The Supreme Court of Canada's ruling that Dennis Oland was wrongly denied bail while he waited to appeal his second-degree murder conviction is being described by legal experts across the country as everything from "historic" to "of limited precedential value."
The unanimous decision released on Thursday is the first time the country's highest court has ruled on how the bail provisions in the Criminal Code should apply in appeals of convictions.
"There's no question that this is a major case in Canadian criminal justice," said Christopher Hicks, a Toronto lawyer who specializes in murder cases and has followed the Oland case closely.
The Criminal Code states bail may be granted pending appeal if: the appeal is not frivolous; the convict will surrender into custody in accordance with the terms of the order; and detention is not necessary in the public interest, which case law has deemed to consist of two components — public safety and the public's confidence in the administration of justice.
But up until now, the provisions have been applied differently in different jurisdictions, said Hicks.
"There's always this tension on bail pending appeal applications between enforceability — meaning that someone has been convicted and sentenced and they should serve that sentence, and reviewability — meaning that the criminal justice system isn't perfect and sometimes there are wrongful convictions and it's only right that people who have a strong appeal should be allowed out on bail pending the resolution of their appeal rather than serving a sentence that is unjust," he said.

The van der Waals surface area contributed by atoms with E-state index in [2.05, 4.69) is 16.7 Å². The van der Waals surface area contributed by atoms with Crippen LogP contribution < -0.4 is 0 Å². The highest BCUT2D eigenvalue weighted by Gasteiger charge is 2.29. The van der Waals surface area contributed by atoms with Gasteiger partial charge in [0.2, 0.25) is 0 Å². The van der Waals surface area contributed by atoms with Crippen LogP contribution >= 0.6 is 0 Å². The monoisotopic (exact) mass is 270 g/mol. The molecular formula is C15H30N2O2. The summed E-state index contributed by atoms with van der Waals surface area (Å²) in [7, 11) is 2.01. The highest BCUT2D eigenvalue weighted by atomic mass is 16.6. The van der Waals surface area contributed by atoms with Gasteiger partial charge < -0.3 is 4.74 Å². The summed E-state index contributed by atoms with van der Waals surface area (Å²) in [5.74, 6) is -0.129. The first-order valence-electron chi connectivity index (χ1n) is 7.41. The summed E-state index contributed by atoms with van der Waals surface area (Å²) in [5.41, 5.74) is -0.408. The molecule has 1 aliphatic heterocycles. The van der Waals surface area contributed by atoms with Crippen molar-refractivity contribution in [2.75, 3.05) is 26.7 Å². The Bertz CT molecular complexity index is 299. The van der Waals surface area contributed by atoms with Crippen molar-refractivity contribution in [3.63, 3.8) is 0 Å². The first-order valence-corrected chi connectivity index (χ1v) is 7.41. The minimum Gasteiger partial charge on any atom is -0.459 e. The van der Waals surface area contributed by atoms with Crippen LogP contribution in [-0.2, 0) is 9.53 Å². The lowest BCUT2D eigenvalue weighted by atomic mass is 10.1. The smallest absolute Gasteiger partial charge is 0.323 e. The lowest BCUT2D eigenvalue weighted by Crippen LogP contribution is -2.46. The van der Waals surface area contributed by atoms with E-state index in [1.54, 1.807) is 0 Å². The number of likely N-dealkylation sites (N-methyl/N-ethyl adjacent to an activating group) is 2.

The Supreme Court decision "sets a standard" on the thorny issue of the public's confidence in the justice system and how the strength of the grounds of appeal of a conviction should be considered, said Hicks.
"It really clarifies the issues for the judges. It doesn't guarantee a result, but it sets down a template within which everybody can work and argue the issues correctly, so I think it's a real benefit, it's a real precedent," he said.
No one convicted of murder in New Brunswick has ever been granted bail pending appeal before, and there have only been 34 cases across Canada in which someone convicted of murder was granted bail, according to Oland's lawyers.
'Erred in law'
Oland, 49, was freed on bail on Oct. 25 after the the New Brunswick Court of Appeal overturned his conviction in the 2011 bludgeoning death of his father, multimillionaire Richard Oland, citing errors in the trial judge's instructions to the jury, and ordered a new trial.
But he served about 10 months in prison after the same court twice denied him bail pending his conviction appeal.
Justice Marc Richard ruled in February 2016 "a reasonable member of the public would find that, although [Oland's] grounds of appeal may be clearly arguable, none fall in the category of the unique circumstances that would virtually assure a new trial or an acquittal."
"In the end, I am forced to conclude that knowing all this, should Mr. Oland be released in these circumstances, the confidence of the reasonable member of the public in the administration of criminal justice would be undermined," Richard's 14-page decision stated.
A three-justice panel upheld that decision in April 2016.
The Supreme Court found the appeal judge "erred in law by looking for grounds of appeal that would have virtually assured a new trial or an acquittal" and the review panel "erred in failing to intervene."